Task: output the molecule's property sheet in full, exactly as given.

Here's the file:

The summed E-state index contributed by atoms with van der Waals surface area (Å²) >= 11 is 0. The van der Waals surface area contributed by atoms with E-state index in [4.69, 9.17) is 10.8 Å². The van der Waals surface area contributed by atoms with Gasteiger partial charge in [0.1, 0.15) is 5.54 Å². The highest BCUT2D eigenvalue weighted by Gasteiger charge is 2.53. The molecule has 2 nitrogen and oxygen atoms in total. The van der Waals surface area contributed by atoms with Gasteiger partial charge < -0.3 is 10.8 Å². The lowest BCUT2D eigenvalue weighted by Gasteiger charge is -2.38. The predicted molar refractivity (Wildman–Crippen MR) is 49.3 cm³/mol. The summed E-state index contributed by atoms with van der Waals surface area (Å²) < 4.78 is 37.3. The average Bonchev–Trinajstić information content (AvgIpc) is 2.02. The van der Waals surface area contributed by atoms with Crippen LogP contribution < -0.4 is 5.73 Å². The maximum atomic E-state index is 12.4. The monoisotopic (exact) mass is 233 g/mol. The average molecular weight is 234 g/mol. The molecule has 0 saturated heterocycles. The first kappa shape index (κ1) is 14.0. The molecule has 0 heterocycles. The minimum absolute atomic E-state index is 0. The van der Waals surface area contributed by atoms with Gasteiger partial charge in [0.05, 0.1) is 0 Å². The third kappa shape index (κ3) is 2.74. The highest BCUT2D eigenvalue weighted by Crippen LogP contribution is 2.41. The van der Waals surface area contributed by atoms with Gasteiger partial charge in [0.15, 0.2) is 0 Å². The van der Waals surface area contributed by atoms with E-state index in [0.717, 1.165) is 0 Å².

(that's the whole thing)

The summed E-state index contributed by atoms with van der Waals surface area (Å²) >= 11 is 0. The van der Waals surface area contributed by atoms with E-state index in [4.69, 9.17) is 10.8 Å². The van der Waals surface area contributed by atoms with Gasteiger partial charge in [0.1, 0.15) is 5.54 Å². The highest BCUT2D eigenvalue weighted by Gasteiger charge is 2.53. The molecule has 2 nitrogen and oxygen atoms in total. The van der Waals surface area contributed by atoms with Gasteiger partial charge < -0.3 is 10.8 Å². The lowest BCUT2D eigenvalue weighted by Gasteiger charge is -2.38. The predicted molar refractivity (Wildman–Crippen MR) is 49.3 cm³/mol. The summed E-state index contributed by atoms with van der Waals surface area (Å²) < 4.78 is 37.3. The average Bonchev–Trinajstić information content (AvgIpc) is 2.02. The van der Waals surface area contributed by atoms with Crippen LogP contribution < -0.4 is 5.73 Å². The maximum atomic E-state index is 12.4. The monoisotopic (exact) mass is 233 g/mol. The average molecular weight is 234 g/mol. The molecule has 0 saturated heterocycles. The first kappa shape index (κ1) is 14.0. The molecule has 0 heterocycles. The minimum absolute atomic E-state index is 0. The van der Waals surface area contributed by atoms with Gasteiger partial charge in [0.05, 0.1) is 0 Å². The third kappa shape index (κ3) is 2.74. The highest BCUT2D eigenvalue weighted by Crippen LogP contribution is 2.41. The van der Waals surface area contributed by atoms with Gasteiger partial charge in [0.15, 0.2) is 0 Å². The van der Waals surface area contributed by atoms with E-state index in [0.717, 1.165) is 0 Å².